“For councils, food waste costs millions every year,” says Scott. “By using our data, they can see what’s going on, and what people are wasting where, as well as using Kitche as a modern marketing tool to help people learn how to reduce their waste. Our aim is to help reduce councils’ cost of removing and disposing of food waste, as well as reducing the cost of food waste for people at home.”
Being economical with household costs is second nature for Scott. Growing up in 1980s Staffordshire, she says, “subliminally, not wasting anything and a positive make-do and not-be-wasteful attitude has always been there. Our fridge was always full of reduced food. Like many kids, if our jeans ripped, we’d wear a patch rather than buying a new pair.” She remembers a regular family activity of opening unlabelled tins from the reduced section, trying to ascertain whether the brown splodge inside was “pet food or meatballs” with surprising fondness.
After graduating with an advertising degree, Scott worked for more than 15 years in advertising, moving her way up from Art Director to Creative Director for agencies including Saatchi and Saatchi, with such household names as Burger King, Durex and Lemsip as clients. In 2009 she launched an organic T-shirt business, Eco Boutique, but it wasn’t until she was on maternity leave with her first child that Scott decided to make a purpose-driven business her life’s work.
“I remember sitting on the sofa feeling an overwhelming responsibility for my child,” she recalls. “I was thinking, ‘Our planet is our future home and it’s being destroyed. I must try to fix this.’” But how? A few weeks later Scott was walking in the park with her friend Vlassopulos. They discussed the difficulties of balancing busy careers with cooking for a family and ensuring no food was discarded unnecessarily. To their surprise, no app existed to help families with food waste. The idea for Kitche was born.
Today, Scott looks after Kitche’s consumer side – everything from the brand, design and marketing to the practicalities of building a community of users – while Vlassopulos manages sales, B2B and partnerships. Kitche has a growing team, including Letitia Rohaise, Head of Impact and a behavioural change expert, and “Chef” Dan Batten, who is Executive Teaching Chef at Google.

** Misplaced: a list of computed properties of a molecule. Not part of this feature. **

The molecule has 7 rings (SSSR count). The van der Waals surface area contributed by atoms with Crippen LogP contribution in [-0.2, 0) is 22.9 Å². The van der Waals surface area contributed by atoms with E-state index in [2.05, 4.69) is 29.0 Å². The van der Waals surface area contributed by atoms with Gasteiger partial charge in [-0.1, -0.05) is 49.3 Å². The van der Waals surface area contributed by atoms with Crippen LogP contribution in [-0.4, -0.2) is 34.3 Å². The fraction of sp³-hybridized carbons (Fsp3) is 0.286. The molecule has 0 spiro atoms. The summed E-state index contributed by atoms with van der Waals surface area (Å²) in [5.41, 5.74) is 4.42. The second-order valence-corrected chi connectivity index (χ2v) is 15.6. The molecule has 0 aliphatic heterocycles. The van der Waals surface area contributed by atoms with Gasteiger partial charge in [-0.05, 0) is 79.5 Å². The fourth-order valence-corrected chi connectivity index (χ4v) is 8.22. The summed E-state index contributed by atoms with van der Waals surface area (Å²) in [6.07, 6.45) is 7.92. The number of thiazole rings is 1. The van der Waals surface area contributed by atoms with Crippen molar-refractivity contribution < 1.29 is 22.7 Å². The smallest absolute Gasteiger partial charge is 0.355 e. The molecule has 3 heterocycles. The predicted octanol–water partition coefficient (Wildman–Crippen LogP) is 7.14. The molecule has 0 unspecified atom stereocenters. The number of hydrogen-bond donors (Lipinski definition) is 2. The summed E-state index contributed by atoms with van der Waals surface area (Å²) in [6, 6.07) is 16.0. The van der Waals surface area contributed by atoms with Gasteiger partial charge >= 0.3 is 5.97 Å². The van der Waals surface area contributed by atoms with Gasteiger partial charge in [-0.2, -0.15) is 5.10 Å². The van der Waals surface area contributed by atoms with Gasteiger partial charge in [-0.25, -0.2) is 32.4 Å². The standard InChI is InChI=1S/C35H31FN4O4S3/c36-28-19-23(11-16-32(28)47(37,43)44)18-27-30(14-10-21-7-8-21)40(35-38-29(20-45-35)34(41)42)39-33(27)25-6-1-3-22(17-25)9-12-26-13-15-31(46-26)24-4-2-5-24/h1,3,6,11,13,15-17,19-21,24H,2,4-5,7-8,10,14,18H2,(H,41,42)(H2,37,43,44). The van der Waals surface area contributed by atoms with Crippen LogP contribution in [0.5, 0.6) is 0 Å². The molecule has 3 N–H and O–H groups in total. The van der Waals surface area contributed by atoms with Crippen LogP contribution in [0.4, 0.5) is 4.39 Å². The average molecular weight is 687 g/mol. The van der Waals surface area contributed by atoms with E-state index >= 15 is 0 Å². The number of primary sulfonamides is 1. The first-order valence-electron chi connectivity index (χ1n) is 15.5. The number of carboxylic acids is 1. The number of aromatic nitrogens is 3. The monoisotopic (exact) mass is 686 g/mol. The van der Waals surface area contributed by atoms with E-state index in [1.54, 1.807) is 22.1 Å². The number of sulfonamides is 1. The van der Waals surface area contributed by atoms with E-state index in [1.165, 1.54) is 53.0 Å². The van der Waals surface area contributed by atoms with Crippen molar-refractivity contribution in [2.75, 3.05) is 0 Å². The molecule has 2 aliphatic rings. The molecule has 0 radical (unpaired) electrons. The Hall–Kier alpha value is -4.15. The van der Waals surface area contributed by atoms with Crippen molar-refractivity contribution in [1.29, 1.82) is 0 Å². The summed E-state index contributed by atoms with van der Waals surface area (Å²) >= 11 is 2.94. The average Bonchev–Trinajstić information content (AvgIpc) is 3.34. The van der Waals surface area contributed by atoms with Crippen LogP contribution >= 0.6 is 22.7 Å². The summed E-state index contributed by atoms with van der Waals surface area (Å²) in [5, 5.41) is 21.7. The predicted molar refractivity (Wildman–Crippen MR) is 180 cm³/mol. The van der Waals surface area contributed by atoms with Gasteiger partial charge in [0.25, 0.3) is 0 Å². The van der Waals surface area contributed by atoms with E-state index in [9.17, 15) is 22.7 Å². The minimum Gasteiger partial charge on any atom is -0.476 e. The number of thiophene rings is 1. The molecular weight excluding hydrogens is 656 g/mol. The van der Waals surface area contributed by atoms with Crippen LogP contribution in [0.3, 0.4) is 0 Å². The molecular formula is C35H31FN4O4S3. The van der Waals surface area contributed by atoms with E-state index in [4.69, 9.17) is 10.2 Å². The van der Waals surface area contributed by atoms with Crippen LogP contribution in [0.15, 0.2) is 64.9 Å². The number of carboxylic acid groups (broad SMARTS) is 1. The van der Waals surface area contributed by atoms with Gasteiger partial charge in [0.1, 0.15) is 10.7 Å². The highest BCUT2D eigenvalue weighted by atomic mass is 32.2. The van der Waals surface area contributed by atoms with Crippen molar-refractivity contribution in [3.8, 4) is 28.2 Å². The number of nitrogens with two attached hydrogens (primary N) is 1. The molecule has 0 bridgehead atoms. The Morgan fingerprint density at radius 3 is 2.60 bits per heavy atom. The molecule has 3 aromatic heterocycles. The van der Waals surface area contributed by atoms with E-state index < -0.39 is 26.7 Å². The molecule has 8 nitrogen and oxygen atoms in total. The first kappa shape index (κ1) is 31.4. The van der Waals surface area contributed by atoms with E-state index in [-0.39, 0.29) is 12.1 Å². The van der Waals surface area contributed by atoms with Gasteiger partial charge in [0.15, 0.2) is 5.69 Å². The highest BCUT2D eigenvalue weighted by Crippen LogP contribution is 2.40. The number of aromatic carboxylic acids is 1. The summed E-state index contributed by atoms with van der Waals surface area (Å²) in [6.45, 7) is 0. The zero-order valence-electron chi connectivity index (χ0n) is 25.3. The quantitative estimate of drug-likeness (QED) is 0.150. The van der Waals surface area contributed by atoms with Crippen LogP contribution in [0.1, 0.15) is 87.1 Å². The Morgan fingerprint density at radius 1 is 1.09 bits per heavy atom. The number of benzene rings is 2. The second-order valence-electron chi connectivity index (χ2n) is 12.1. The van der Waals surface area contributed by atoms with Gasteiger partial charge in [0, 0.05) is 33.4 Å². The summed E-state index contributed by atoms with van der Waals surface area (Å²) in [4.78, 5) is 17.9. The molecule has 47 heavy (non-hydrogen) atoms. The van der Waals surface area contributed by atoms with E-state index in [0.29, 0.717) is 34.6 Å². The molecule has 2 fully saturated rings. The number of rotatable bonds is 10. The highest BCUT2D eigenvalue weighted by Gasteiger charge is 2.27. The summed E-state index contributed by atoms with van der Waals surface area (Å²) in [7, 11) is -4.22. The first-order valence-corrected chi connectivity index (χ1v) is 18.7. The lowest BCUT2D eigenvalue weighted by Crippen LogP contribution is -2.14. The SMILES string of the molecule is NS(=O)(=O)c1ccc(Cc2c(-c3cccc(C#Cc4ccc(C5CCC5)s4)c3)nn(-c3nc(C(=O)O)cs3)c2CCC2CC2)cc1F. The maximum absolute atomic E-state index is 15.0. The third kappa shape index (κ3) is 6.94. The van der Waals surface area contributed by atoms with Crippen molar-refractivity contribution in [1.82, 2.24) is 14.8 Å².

Kitche has raised more than £500,000, including the proceeds of a recent crowdfunder. Media coverage has been extensive: Channel 5’s The Gadget Show, the Guardian, Sun and Daily Mirror. In some areas, such as Buckinghamshire, you’ll find Kitche branding emblazoned on the side of refuse trucks and wheelie bins.
Scott feels proud her business is helping families during the cost-of-living crisis, citing the mother who recently contacted her to thank Kitche for a recipe which taught her how to make tasty meals from edible bread crusts and loaf-ends. Food education is important to Kitche: its Mini Food Waste Warrior campaign aims to teach kids via games and an activity pack.
In January, Kitche was relaunched with a raft of new features, including the ability to add food products by voice and barcodes; the Explore section, full of hacks and tips; a community area; and a new impact section, where users can track food waste and see how much water, CO2, money and food they are wasting.
The next stage of Kitche’s growing operation is working with supermarkets, which every year waste 200,000 tonnes of own-brand food fit for human consumption, according to research by sustainability group Anthesis.
“Many supermarkets don’t know what happens to their food once it leaves their stores,” says Scott. “We can provide that information through Kitche data. It could tell them that they shouldn’t be running offers on bananas, or that shoppers are buying their veg from a rival supermarket.”
She concludes: “It’s encouraging to know that Kitche is making a positive impact. We’re putting money back into people’s pockets and helping the planet – it’s the thing that gets me up every day.”
Visit the ICAS sustainability hub for more resources